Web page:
1. Hi Marion, I have been reading your blog with interest. My name is Veronica Henry I am a single lady I live in Australia and have got it into my head I would like to live in Mallorca for six months! I have been a widow for nearly twelve years, I am a very fit 70 year old, I travel a lot, and would love to spend more time in one place. I am looking at Soller is that near where you live? I am originally from England and used to spend holidays in Mallorca and have fond memories of the country. I would love to hear if you know of a flat or small house that is available for rent? Looking forward to hearing from you. Kind Regards Veronica

    • Hi Veronica,

      I am so pleased you like my blog.

      I live in Alcudia which is north east of Mallorca whereas Soller that you are interested in is in the South East I think so I don’t really know of any properties for rent in that area.

      I don’t know if you have heard of the author Anna Nicholas but she wrote books like Lizard in My Luggage and more and she lives in Soller area. If you do a search for her you will find her website and there may be links on there for recommended agents etc.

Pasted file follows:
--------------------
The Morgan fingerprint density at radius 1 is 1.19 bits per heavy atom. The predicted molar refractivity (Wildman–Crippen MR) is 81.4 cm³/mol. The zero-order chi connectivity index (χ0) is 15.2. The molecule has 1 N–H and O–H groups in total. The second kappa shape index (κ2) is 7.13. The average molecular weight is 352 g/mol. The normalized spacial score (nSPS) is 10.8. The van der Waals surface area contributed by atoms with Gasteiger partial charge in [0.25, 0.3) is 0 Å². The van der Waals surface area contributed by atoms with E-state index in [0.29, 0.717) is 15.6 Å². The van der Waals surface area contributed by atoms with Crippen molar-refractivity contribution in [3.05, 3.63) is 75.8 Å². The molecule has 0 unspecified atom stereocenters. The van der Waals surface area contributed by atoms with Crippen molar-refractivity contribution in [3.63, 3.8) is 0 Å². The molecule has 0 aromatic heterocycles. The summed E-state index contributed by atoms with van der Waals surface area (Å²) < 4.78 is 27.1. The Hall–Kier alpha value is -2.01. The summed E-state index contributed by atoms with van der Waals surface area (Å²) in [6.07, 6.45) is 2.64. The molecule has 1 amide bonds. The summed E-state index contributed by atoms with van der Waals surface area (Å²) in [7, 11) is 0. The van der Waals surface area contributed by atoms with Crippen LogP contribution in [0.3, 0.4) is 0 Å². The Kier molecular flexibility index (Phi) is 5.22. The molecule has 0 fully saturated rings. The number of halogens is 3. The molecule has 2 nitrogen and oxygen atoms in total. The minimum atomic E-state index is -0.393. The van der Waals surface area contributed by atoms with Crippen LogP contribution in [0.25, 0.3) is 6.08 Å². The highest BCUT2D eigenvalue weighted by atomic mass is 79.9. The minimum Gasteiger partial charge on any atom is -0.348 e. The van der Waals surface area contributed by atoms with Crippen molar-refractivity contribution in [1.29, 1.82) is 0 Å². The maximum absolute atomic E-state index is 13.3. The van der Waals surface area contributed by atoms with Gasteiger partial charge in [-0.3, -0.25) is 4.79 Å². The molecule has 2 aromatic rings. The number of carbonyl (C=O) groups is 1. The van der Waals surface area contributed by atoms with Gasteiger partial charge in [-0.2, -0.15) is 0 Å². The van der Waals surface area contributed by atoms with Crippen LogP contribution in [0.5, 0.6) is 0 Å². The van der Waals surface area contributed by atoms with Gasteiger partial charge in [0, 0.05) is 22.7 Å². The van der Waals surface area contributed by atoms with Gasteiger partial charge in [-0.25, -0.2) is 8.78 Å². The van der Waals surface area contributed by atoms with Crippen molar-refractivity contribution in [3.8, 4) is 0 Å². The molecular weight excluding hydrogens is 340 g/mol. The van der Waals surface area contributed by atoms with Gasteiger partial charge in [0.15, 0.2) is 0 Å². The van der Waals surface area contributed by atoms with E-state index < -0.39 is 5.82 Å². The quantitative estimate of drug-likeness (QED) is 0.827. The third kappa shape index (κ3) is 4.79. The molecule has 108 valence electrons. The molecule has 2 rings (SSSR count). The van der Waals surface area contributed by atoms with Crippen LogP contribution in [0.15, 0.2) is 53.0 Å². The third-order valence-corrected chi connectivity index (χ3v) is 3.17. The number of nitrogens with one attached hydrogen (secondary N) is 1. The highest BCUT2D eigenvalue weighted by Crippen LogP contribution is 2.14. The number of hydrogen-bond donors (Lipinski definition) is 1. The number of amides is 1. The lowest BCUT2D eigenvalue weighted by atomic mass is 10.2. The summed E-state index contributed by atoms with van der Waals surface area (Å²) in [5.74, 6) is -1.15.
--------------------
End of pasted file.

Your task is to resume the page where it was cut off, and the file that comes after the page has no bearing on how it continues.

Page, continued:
Failing that all the estate agents on Mallorca also have a rental section so search for estate agents in Soller area and you should be able to get an idea of the long term rental prices. Quite often there are properties that are up for sale and if they don’t get a sale quickly then they will rent it out while they are trying to sell it. I am not sure of the prices in Soller but depending on size and location you are probably looking at a rent of about 500 to 900 Euros per month.